But of course the reality does not match the rhetoric. Look again at the USA, the most globalized, modern country in the world. The social problems, including environmental destruction, lack of universality (e.g. discrimination and dis-enfranchisement of minorities), the increasing inequality, the non-accountability of its political system and the over-weaning power of the mega corporations which have been caught time and again using the most unethical practices, suggest that the transformation carries with it a number of very serious problems. Indeed, dangers.

    Let us turn our gaze back to the Philippines where the partial transformation wrought by the colonialists and carried on by the local elite, seems to have brought many of the same problems. Not least is the lack of ethics and social values in the marketplace, a lack seemingly spread throughout government, other institutions and the professions. (I have been on the receiving end of this in the real estate development industry, but that is a story for another time.)

    Let me paraphrase one of the most insightful and probably least controversial passages in the work of Karl Marx: humans make their own history, but they do so in circumstances which they have not chosen; and in making that history they face the reality of past and present.

    The globalized future facing the Philippines, and the remaining traditions of this society, are going to clash. Indeed, they have and are in the process of clashing. In order to choose your future, your history, you cannot simply allow the forces of globalization to transform your society, your law teaching and your curriculum with the individualistic values and ethics suitable for the market under globalization.

    In considering how to modernize your curriculum, keep in mind that by choosing to develop a curriculum based on the instrumental need to service the institutions of commerce and state, you will not be offering a value-free program of legal education. You will have to ask: what are the ethics and values associated, in reality, with the market, how do they differ from traditional Filipino values, and how can we try to preserve traditional values we wish to preserve, how do we propose to prioritize the importance, above all, of human rights and the environment.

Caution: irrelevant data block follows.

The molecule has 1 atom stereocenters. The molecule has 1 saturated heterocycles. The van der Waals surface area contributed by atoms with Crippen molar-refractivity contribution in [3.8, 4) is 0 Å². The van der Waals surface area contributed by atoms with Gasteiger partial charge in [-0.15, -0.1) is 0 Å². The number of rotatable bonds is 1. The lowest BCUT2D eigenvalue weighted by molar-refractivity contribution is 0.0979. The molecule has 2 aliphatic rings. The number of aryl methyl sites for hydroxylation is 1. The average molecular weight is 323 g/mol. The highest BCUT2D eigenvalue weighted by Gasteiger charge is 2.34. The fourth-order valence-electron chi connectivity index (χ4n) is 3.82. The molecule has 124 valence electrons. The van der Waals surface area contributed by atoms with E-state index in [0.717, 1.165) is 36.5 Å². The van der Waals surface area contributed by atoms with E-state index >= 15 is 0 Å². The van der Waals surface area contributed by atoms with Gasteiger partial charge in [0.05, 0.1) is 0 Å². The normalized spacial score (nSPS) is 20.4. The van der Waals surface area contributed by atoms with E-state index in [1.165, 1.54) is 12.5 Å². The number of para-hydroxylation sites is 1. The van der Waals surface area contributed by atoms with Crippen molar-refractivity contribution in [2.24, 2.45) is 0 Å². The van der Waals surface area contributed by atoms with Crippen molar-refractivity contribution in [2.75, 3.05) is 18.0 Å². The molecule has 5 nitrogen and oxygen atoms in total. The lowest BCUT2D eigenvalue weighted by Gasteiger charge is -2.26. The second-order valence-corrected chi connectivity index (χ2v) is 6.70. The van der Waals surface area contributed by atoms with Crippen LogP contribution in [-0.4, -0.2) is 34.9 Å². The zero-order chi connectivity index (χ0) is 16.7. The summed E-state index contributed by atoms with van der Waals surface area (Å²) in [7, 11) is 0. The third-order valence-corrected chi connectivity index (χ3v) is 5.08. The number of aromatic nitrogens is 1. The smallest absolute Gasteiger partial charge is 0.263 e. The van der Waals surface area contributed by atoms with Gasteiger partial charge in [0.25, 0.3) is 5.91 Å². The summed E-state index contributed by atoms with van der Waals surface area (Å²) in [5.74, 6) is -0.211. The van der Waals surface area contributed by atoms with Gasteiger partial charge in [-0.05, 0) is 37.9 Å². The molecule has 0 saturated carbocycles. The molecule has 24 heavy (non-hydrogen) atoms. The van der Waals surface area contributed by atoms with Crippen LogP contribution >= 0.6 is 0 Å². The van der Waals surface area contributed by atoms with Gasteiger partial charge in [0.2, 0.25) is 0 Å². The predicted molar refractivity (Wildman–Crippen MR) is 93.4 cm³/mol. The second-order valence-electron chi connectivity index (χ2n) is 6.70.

Clearly, a plan will be necessary. Ask the questions now. In light of the “second great transformation” which commentators are calling the contemporary impact of globalization, how do we construct a curriculum, including extra-curricular elements (e.g. internships with community groups, public defenders, people’s lawyering, legal aid, human rights activism) which will tend to encourage students to develop the habits of an ethical lawyer citizen? I refer here to the work of Hannah Arendt, especially "The Human Condition." For Arendt, the essence of citizenship is a commitment to participate in the public discourse of a society with courage and principles, being willing to speak truth to power. Your task could be said to produce those graduates who will accept those commitments, living an ethical life based on human values, not those of the market place.

    As Prof. de Venicia reminded us, the context of your discussions is capitalism. And capitalism, which has been the source of the market society, carries with it particular values and ethics, not only in the substance of the law but also in the form of the law.

    The point should be clear. The values and ethics of the globalized market society will be reflected in the law, and can be expected to replace some of the most positive values and ethics of traditional Filipino society.

    Reforming the curriculum will present you with choices. I suggest that the Philippine Association of Law Schools (PALS) might wish to include in its next annual conference the issue of teaching ethics by the pervasive method and the ideas discussed by Justice Arturo Brion, Tanya Lat, Joan de Venicia, and Jocelyn Cruz (Vice Dean, College of Law, De La Salle University), but to do so in the context of globalization that will bring with it certain values and practices in reality, whatever lofty abstract ideals are used to describe those practices.

    I wish you good luck in making appropriate choices for the future of your graduates and your country.

    * Remarks at the LEB-PALS Annual Conference on Legal Education, Cebu City, Aug. 18, 2013.

    More Gill H. Boehringer writings with Shortcut Links

    Last edited by Epsilon=One; 04-19-2018, 06:54 AM.